In 1989, for instance, Trump purchased the Eastern Air Shuttle, connecting New York, Boston, and Washington, DC with hourly flights, for roughly $365 million. But the Trump name didn’t carry the day and passengers didn’t pony up for the line’s fancier seats and gold lavatory fixtures. Instead, in 1990 Trump defaulted on the loans he had taken out to finance the company, and its ownership reverted to its creditors, led by Citibank. The Trump Shuttle was then merged into a new corporation, Shuttle Inc., and in April 1992, its routes were assumed by USAir Shuttle, which is one way the rich make problems disappear.
In April 2006, at a Trump Tower gala, Trump’s son Donald Jr. promised that Trump Mortgage would become the nation’s No. 1 home-loan lender. In a CNBC interview shortly afterward, Trump said, “Who knows about financing better than I do?” Eight months later, the company closed down amid the crashing housing market and negative publicity over an unfortunate hiring choice. Trump’s CEO, E.J. Ridings, had lied on his résumé. His previously advertised “top” spot at one of Wall Street’s “most prestigious banks” turned out to have been as a lowly broker — for one week. As Trump continually reminds us, he only has the best people work for him.
Then there was “Trump University,” active from 2005 to 2010, where, for $25,000-$35,000, students could assumedly learn how to become real-estate gods like Trump. According to related lawsuits, they were then enticed to take out credit cards under phony business names to help pay for the privilege, and to inflate their income by projecting profits from non-existing businesses.
Earlier this month, New York Attorney General Eric Schneiderman told the New York Daily News that approximately 600 former students have filed suit against the “university” in Manhattan Supreme Court. Similar suits are pending in California. Schneiderman claimed Trump banked $5 million personally from the scam. Trump had also ignored 2005 warnings not to use the word “university” in the name.
Of course, if ordinary Americans declare bankruptcy due to unforeseen or difficult circumstances, they are regularly stigmatized as lazy deadbeats. The Trumps of our world, however, being rich enough to launch corporate bankruptcy protection filings, are seen as savvy dealers. In this sense, Trump couldn’t have been savvier, since he’s survived one potential financial catastrophe after another. Unfortunately, his experiences have absolutely no applicability to ordinary Americans, even though, as David Dayen wrote at the Intercept, “Everyone would have benefited from relieving primary mortgage debt, the absence of which led to at least 6 million foreclosures.“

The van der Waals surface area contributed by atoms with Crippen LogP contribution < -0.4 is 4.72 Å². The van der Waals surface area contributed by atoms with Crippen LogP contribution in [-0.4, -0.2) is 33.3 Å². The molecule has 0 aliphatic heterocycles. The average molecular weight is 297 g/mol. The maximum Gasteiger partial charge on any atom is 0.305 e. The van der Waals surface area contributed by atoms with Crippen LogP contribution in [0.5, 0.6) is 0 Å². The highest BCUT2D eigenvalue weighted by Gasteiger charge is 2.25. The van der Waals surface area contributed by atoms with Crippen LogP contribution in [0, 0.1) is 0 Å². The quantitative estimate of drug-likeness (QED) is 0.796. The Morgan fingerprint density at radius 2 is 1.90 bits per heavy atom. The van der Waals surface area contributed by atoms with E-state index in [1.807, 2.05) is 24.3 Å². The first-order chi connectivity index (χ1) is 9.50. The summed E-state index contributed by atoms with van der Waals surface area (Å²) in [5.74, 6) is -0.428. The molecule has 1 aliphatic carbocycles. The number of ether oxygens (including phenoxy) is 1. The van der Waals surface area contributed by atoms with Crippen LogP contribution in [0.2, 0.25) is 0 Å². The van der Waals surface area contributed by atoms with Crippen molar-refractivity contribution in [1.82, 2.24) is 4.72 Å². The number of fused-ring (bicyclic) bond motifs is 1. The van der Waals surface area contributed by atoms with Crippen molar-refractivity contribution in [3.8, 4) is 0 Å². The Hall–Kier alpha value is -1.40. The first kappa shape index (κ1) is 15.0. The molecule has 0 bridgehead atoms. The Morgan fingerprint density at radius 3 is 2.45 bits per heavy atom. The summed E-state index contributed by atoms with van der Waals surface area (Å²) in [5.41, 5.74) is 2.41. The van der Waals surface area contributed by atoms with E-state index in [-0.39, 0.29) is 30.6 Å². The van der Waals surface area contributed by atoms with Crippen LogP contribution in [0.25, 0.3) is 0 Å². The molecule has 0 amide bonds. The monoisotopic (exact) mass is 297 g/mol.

It’s evident from Trump’s recent comments that his foreign policy ideas haven’t evolved much since he last seriously thought about running for president in 2011 when he wrote the first version of a campaign book, Time to Get Tough (updated for his 2016 bid).
Then, too, he talked about “getting China to stop playing currency charades,” while declaring his “great respect for the people of China” and blaming “our leaders and representatives” for making terrible deals with their leaders that have cost American jobs. What Trump didn’t discuss then, and doesn’t discuss now, is how U.S. companies, his own included, produce and sell in China because they make more money doing that. Though he regularly complains that we don’t manufacture anything here anymore, neither does he bother to explain his own patriotism shortfall, since he and his daughter, Ivanka, have clothing lines made in China (and Mexico, that land of “rapists,” and Bangladesh, a country continuously in violation of human rights for garment workers).
Absent any sense of irony, he has blamed Chinese currency manipulation for making him set up shop in China and claims China is “killing us.” This, though the Chinese stock markets have recently been hammered, the Yuan is weakening, and the country’s growth is slowing, hardly signs of an imminent threat. It’s a great Trumpian combo, though: anti-China anger plays well with the xenophobic crowd, while a weaker Yuan keeps costs down on Trump’s clothing business. A deal, after all, is a deal.